We begin with Rooibos and Cookies, a nutty, buttery ode to afternoon tea. This is followed by a scoop of the familiar earthy taste of her Coffee ice cream for those who are not so sweet-toothed. As this taste settles, the refreshing tangy flavour of Lemon Dreams encourages mouthfuls — the type that turn into uncontrolled hand licking. By the time I settle into the coconutty pink-and-white pillows of Strawberries and Cream, I have to nurse a slight case of brain freeze and an odd feeling that came with not sensing the itis because I’m not bloated from an ice cream binge.
These ice creams are only a third of Ndlela’s unique flavour choices. But after observing her openness to take risks and try the unknown, I don’t expect that Yo Coco’s menu will stay the same. Although the flavours may not remain static, there are factors in the artisan’s philosophy that make them a family.
“All the flavours are made according to the chakras. Your root chakra is red and that would be your Strawberry and Cream or your Beetroot and Chocolate. Then you’ll get your orange chakra — that’s where your Orange Marmalade and Lemon Dreams go. I did Lavender Chilli so that could be in your crown chakra, because that’s purple,” Ndlela says. “Yo Coco serves the body and soul. I really love coming up with creative flavours and just changing the business model. It’s my source of income but I want it to be a creative outlet as well.”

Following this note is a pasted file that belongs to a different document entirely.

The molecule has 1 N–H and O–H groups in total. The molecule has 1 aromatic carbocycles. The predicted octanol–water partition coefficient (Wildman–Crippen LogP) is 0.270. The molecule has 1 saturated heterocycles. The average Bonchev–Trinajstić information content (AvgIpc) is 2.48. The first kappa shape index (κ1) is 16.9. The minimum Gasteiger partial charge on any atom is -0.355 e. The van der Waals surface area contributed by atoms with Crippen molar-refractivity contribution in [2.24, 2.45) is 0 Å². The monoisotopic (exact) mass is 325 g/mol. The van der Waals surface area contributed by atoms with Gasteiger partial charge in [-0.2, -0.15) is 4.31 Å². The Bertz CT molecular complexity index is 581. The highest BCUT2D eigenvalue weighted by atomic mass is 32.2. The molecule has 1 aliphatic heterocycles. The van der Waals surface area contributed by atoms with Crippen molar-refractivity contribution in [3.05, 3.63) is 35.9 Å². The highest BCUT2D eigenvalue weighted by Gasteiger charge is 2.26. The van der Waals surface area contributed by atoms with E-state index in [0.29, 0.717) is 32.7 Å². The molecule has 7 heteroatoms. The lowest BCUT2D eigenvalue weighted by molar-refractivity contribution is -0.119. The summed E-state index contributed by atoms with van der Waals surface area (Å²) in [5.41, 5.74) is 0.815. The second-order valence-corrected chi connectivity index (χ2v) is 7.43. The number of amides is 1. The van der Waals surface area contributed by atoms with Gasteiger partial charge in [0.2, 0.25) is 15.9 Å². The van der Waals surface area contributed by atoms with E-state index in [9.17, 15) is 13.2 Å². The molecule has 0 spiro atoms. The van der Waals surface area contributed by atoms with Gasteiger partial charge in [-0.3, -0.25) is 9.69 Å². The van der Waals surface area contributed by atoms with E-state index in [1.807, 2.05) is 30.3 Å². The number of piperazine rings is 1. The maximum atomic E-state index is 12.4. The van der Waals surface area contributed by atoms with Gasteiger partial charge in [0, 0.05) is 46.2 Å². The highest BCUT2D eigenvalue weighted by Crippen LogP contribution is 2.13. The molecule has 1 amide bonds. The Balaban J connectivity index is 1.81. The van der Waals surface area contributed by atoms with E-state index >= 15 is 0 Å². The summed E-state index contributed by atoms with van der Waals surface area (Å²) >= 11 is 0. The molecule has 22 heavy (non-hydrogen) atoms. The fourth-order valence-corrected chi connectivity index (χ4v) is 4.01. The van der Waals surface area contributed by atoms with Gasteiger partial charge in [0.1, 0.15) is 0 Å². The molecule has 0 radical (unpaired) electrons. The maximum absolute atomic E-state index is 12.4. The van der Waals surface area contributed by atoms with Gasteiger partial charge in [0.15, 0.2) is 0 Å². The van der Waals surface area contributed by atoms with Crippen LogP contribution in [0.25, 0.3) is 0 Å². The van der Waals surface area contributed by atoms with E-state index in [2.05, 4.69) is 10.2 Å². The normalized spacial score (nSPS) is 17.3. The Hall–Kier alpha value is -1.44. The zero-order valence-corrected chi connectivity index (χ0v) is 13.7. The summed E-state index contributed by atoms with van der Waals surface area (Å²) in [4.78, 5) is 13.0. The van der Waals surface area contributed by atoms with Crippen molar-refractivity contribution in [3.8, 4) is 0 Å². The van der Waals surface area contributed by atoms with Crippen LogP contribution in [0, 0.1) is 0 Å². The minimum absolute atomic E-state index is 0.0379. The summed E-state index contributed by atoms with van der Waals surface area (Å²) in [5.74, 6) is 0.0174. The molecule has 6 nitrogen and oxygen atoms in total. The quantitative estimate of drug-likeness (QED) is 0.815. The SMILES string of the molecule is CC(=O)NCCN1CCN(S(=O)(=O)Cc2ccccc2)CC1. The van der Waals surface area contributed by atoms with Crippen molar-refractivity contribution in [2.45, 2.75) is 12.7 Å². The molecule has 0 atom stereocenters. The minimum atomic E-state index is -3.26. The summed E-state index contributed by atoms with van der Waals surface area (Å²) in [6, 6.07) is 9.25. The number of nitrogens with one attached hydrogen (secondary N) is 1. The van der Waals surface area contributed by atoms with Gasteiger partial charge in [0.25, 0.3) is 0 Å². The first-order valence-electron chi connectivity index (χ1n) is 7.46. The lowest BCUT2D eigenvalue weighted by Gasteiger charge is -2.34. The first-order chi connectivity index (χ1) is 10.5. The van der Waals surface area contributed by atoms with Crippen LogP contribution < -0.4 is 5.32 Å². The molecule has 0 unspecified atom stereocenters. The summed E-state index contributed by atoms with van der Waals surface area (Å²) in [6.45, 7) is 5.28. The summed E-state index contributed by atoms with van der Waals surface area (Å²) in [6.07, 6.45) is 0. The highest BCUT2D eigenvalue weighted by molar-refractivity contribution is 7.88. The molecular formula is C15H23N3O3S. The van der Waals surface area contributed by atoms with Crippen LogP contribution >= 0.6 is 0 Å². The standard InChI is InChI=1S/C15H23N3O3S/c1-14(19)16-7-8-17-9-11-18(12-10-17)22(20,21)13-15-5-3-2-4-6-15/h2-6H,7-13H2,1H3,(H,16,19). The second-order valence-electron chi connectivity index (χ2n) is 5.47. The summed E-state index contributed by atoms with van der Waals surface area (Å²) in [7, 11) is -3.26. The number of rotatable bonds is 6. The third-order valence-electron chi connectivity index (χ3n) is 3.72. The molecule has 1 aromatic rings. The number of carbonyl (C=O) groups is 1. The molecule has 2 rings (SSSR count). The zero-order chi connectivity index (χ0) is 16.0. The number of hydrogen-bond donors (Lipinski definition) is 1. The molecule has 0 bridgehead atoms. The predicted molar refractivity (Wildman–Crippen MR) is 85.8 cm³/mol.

Since launching in November 2016, Yo Coco has grown and overcome a number of difficulties. The first of these was when Ndlela learned to be a sole proprietor, with no entrepreneurial background, after having a falling-out with a potential business partner.
“My friend decided to go back to Cape Town and I thought I would mess up because I didn’t trust myself enough to pull through,” she says.
But the lack of a plan B and the threat of no longer being able to dig into her savings for rent, she took time off to rethink her idea.
“I took a step back to re-evaluate the business model so I could decide on what I really wanted. I looked at what I had and decided that’s what I will use and things started to change. I started using the delivery model and made peace with not having physical space. Then people started recognising Yo Coco. Then Ubereats happened. Things changed! And I started seeing that I never needed to hide behind someone,” she says with her hands, making her multiple copper bangles sing.
Ndlela has developed a steady clientele, secured supplier rights with health grocery stores such as Farm Table in Linden and Salinas in Parkhurst and she has catered events for Cartier and Ster-Kinekor.
“I was sitting at home and then I thought: Black Panther, I should make black ice cream for them. So I called up Ster-Kinekor. Luckily I spoke to this amazing person who was, like, ‘Yes!’ So we were part of the set-up. They wanted me to do this in Durban, Cape Town and four in Johannesburg, but we wanted to pace ourselves so we just did Eastgate.”
Ndlela has plans to expand her business — she wants to get an ice cream truck to go on road trips and find customers in other provinces — but she has to pace herself. “But eventually I do want a big team — and a factory. I do want to end up just making ice creams. Then I have everyone else do everything else.”
“Everything else” is other people handling the social media and buying supplies and deliveries.
But she is doing everything herself “so it’s very clear to me what it is that I want so I can explain it to someone else”.
But she knows that: “You. Just. Have. To. Hold. On tight,” she breathes out between bites as she finishes off her grapefruit before heading to Rosebank to meet her apprentices to discuss the week ahead.
To be served scoops of love, follow Ndlela on Instagram and Twitter under the handle @the_yococo or send an email to [email protected]